The Calabash calabashes! Photo by DJ Miller

The Calabash calabashes!
Photo by DJ Miller









Enjoying the view Photo by DJ Miller

Enjoying the view
Photo by DJ Miller


Another view

Another view









An audience member punctuated his approval with slaps to his drum Photo by DJ Miller

Am audience member punctuated his approval with slaps to his drum
Photo by DJ Miller


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Declaration on World Press Freedom Day, 2014 – Kingston, Jamaica

Janet Silvera reads the Declaration while journalists hold posters to remember fallen colleagues

Janet Silvera reads the Declaration while journalists hold posters to remember fallen colleagues

Following is the text of the Declaration adopted by the Press Association of Jamaica, Association of Caribbean Media Workers and the International Press Institute at Emancipation Park, Jamaica, on World Press Freedom Day 2014, May 3, 2014:

We, Caribbean journalists, broadcasters, media entrepreneurs and managers, academics and civil society organisations assembled at Emancipation Park, Kingston, Jamaica on May 3 in observance of World Press Freedom Day 2014 devoted to:

1. Celebrating the fundamental principles of press freedom;

2. Assessing the state of press freedom in the Caribbean and throughout the world;

3. Defending the media from attacks on their independence;

4. Paying tribute to journalists who have suffered loss of life, injury, torture, kidnappings and threats in the line of duty;

Hereby pledge to devote ourselves to achievement of the objectives of this year’s universal observances that include:

1. Acknowledgement of a role for independent media in promoting good governance, empowerment and the eradication of poverty;

2. Monitoring and influencing the rule of law to ensure the safety of journalists and bringing about an end to impunity;

3. Working to ensure the sustainability of and professionalism in the practice of journalism.

We recognise the value of the free press in deepening the democratic process and promotion of the means through which true development is pursued and achieved and agree with the United Nations Educational Scientific and Cultural Organisation (UNESCO) that “only when journalists are free to monitor, investigate and criticise a society’s policies and actions can good governance take hold.”

We also agree that “independent investigative journalism is an ally of open government and thereby enhances the effectiveness, and thence the legitimacy, of development processes.”We endorse the position noted in the report of the United Nations High-Level Panel on the post-2015 development agenda, convened by Secretary-General Ban Ki-moon , which said, “the rule of law, freedom of speech and the media, open political choice and active citizen participation, access to justice, non-discriminatory and accountable governments and public institutions help drive development and have their own intrinsic value. They are both means to an end and an end in themselves.”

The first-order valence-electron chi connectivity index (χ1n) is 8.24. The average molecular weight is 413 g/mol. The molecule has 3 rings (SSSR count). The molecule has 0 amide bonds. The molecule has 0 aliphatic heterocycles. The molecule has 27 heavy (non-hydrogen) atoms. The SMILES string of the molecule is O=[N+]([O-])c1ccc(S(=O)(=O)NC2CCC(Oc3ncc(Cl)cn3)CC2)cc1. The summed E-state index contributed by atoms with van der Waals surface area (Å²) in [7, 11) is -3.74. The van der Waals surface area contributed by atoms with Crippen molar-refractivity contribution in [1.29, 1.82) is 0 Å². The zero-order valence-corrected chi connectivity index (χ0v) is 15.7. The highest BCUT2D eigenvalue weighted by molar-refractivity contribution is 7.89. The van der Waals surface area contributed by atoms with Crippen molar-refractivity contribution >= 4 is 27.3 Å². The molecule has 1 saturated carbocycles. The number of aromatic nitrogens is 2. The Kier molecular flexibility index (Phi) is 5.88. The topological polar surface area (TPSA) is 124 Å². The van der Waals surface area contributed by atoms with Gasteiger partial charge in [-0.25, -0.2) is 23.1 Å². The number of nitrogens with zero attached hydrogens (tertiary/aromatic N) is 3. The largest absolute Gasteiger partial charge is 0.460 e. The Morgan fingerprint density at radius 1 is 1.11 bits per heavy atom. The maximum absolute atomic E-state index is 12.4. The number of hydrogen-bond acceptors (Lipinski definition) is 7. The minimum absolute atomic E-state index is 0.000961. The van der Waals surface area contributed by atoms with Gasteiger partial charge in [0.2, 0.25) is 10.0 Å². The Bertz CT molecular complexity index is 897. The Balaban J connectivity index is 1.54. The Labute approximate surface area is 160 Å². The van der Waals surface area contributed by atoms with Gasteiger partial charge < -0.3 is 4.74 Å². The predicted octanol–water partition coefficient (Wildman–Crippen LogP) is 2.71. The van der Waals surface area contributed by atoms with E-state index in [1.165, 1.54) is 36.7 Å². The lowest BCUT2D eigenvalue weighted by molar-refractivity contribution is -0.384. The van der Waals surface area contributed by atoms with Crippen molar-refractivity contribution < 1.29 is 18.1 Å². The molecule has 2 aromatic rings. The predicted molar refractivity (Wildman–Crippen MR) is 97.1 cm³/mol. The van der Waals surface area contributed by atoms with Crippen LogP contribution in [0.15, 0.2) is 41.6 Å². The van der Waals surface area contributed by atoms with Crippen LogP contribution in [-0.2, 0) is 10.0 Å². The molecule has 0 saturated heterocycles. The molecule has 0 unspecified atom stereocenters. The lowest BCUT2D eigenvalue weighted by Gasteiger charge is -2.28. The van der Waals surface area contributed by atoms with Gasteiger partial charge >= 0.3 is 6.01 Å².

We also endorse the Declaration of Port of Spain adopted by the General Assembly of the International Press Institute (IPI) in Trinidad and Tobago on June 26, 2012 in which it is agreed that “media freedom remains a key to the establishment of good governance and durable economic, political, social and cultural development, prosperity and peace in the Caribbean, and to the fight against corruption, poverty, violent crime and disease.”

In keeping with such a Declaration, we renew the call for Caribbean governments “as a matter of urgency” to abolish criminal defamation legislation and common law criminal defamation rules, as well as review civil defamation laws and all other laws that restrict media freedom.

We remain guided by Article 19 of the Universal Declaration of Human Rights, Article 13 of the American Convention on Human Rights and other international instruments which establish freedom of expression as a fundamental human right.

We acknowledge the imperfections of Caribbean media performance and commit to actively promote measures that would encourage the pursuit of higher professional standards in journalism, including stricter adherence to ethical conduct and the existence of media work environments that promote media best practice and improved performance.

We support and encourage the efforts of the Association of Caribbean MediaWorkers [and] its affiliates, including the Press Association of Jamaica (PAJ), along with the Media Association Jamaica (MAJ), associated organisations and institutions region-wide and internationally to promote high professional standards, more efficient networking of resources and more effective press freedom advocacy.

We call on all Caribbean people, wherever they are, to express support for freedom of the press as an integral part of the freedoms we have earned throughout our turbulent past.